6/7/2013 12:47 PM ET|
How to invest like Mitt Romney
He may have lost the election, but he could teach the commander-in-chief a thing or two about money.
I was surprised by many of the investments, or lack thereof, when I came across President Barack Obama's most recent financial disclosure.
The president has been extremely passive and risk-averse with his money over the past year, leaving most of it in Treasurys or cash. The lessons the first family's portfolio holds for ordinary investors are to take very little risk and that cash flow is king.
But what about a superrich private equity founder? Although Mitt Romney could have made much more money if he had stayed in private equity instead of launching a career in politics, he still has a net worth upward of $250 million.
As you would expect of a private equity guru and someone with strong ties to Wall Street, Romney appears to be doing more things right than wrong with his investments.
What Romney is doing right
Smart Move 1: Don't give Uncle Sam more than his due
A media frenzy was created when Romney released his tax documents showing an effective rate of 14.1%. Democrats seized on the number to depict Romney as an elite insider compared to the Obamas and their 20.5% rate. Until Congress simplifies the tax code, there will be ways of minimizing your tax burden -- and you should take advantage of them.
Much of Romney's benefit came from the ceiling on capital gains taxes and tax-deferred accounts like IRAs and trusts. You might not have a millionaire's need for trusts, but there are still ways to lower your taxes, and few are better than investing in master limited partnerships (MLPs). These are stocks of companies owning energy assets that pay out most of their income as dividends. Because of a special tax break, most of the dividend isn't taxed until you sell the shares, so you receive cash now without the hit on April 15.
Smart Move 2: Invest in foreign assets
Among the few investments Romney holds in his personally managed accounts is up to $2 million in bonds issued by foreign governments. These bonds, with coupon rates ranging from 3.5% to 6.75%, are issued by some of the most financially sound countries, including Australia, Canada, Sweden and Norway.
The bonds serve two purposes. First, they are backed by countries that are as likely to default as the United States, so Romney is essentially getting a risk-free guarantee that pays up to three times what U.S. Treasurys pay. Second, the currencies issued by these countries are only getting stronger as the U.S. and the rest of the developed world devalue their own through quantitative easing measures. Not only is Romney getting a great return for his money, but that return becomes more valuable when converted back into dollars!
Investors can replicate this strategy with the SPDR Barclays International Treasury Fund (BWX), which holds bonds issued by 17 countries and has a 2.24% dividend yield. The fund has come under pressure over the past month along with the rest of the fixed-income complex, but it has still outperformed funds holding only Treasurys.
Smart Move 3: Be diversified to the max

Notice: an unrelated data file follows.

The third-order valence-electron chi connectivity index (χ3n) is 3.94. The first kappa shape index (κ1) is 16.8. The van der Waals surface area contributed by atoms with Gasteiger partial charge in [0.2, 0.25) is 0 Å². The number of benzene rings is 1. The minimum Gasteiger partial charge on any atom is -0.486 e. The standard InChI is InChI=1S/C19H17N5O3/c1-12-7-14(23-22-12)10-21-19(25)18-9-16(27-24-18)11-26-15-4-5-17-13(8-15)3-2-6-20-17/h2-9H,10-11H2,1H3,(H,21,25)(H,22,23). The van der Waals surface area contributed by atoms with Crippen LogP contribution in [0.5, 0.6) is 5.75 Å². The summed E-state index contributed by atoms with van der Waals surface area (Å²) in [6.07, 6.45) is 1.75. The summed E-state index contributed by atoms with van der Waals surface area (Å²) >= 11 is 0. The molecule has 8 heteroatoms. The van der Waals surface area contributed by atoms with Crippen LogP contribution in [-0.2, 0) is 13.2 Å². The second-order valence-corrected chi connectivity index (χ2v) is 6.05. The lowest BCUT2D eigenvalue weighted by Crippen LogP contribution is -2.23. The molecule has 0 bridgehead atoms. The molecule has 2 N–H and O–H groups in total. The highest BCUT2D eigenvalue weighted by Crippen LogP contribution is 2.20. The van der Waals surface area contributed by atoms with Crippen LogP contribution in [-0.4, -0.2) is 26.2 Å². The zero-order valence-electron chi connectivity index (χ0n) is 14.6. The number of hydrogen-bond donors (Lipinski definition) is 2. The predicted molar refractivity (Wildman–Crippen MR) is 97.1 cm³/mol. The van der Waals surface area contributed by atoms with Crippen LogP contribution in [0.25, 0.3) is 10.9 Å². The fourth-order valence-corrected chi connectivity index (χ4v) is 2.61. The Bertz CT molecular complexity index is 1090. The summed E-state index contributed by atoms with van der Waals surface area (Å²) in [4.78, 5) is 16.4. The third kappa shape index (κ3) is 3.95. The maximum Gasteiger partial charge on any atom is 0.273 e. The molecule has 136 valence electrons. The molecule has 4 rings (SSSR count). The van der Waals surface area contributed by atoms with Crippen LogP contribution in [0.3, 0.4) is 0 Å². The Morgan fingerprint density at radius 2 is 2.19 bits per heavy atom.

While the president's portfolio held only shares of a passively managed S&P 500 fund, Romney is stacking his portfolio with funds that target a mix of strategies.
In a look through Romney's financial disclosure, only a few minor mistakes -- like parking too much in cash and some short-term bonds yielding less than 2% during his presidential run -- stand out. One mistake stands out above the rest, however, and it's something that many investors have done.
Mistake 1: Letting a quick decision change a good long-term strategy
Ahead of the public scrutiny of a political campaign, Romney's assets in a trust managed by Thornburg Asset Management were sold off completely. The trust held almost $2 million in names ranging from obscure small-cap companies to large tech bellwethers like Apple (AAPL).
Even though Romney did not manage the account, the fear was that some holdings would conflict with his stated values. For example, the fact that Fresenius Medical Care (FMS)is a German biotech company involved in stem cell research might alienate members of the Republican party.
While the opportunity to be the leader of the free world might be a tempting reason to sell out of your long-term investing strategy, the market has soared 30% since the end of 2011, when Romney probably sold the assets. Like Romney, many investors have abandoned their long-term financial well-being to reach for that high-risk, high-reward payoff. There's nothing wrong with shooting for the stars, but you need to step back and analyze the risk.
Risks to consider: As with Obama and his portfolio, Romney's investing profile and needs are dramatically different from yours or mine. While their portfolios might provide clues about what or what not to do, it would inappropriate to use either man's portfolio as a roadmap for your own.
Action to take: Just as Romney has, make sure your investments are well diversified and include assets that will benefit from emerging markets. Don't let your personal or professional ambitions get in the way of a well-constructed portfolio designed to reach your long-term goals.
Joseph Hogue does not personally hold positions in any securities mentioned in this article.
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